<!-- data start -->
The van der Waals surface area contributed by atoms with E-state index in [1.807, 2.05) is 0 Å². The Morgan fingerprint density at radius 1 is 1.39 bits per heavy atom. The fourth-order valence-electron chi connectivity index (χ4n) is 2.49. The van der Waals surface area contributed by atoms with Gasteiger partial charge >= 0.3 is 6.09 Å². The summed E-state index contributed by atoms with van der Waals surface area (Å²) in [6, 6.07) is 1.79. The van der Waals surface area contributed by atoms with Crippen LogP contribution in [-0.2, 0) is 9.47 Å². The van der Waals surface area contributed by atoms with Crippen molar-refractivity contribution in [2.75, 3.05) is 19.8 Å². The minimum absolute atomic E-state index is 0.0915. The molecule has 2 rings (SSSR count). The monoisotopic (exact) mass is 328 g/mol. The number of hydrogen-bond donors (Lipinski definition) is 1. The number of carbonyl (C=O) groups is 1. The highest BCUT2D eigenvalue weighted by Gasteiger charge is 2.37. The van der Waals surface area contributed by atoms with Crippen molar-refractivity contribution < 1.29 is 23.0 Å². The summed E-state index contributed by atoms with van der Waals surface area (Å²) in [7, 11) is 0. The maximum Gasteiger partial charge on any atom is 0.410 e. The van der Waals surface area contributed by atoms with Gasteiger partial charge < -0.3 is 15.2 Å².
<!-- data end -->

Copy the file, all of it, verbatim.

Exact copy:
The van der Waals surface area contributed by atoms with E-state index in [1.807, 2.05) is 0 Å². The Morgan fingerprint density at radius 1 is 1.39 bits per heavy atom. The fourth-order valence-electron chi connectivity index (χ4n) is 2.49. The van der Waals surface area contributed by atoms with Gasteiger partial charge >= 0.3 is 6.09 Å². The summed E-state index contributed by atoms with van der Waals surface area (Å²) in [6, 6.07) is 1.79. The van der Waals surface area contributed by atoms with Crippen LogP contribution in [-0.2, 0) is 9.47 Å². The van der Waals surface area contributed by atoms with Crippen molar-refractivity contribution in [2.75, 3.05) is 19.8 Å². The minimum absolute atomic E-state index is 0.0915. The molecule has 2 rings (SSSR count). The monoisotopic (exact) mass is 328 g/mol. The number of hydrogen-bond donors (Lipinski definition) is 1. The number of carbonyl (C=O) groups is 1. The highest BCUT2D eigenvalue weighted by Gasteiger charge is 2.37. The van der Waals surface area contributed by atoms with Crippen molar-refractivity contribution < 1.29 is 23.0 Å². The summed E-state index contributed by atoms with van der Waals surface area (Å²) in [7, 11) is 0. The maximum Gasteiger partial charge on any atom is 0.410 e. The van der Waals surface area contributed by atoms with Gasteiger partial charge < -0.3 is 15.2 Å².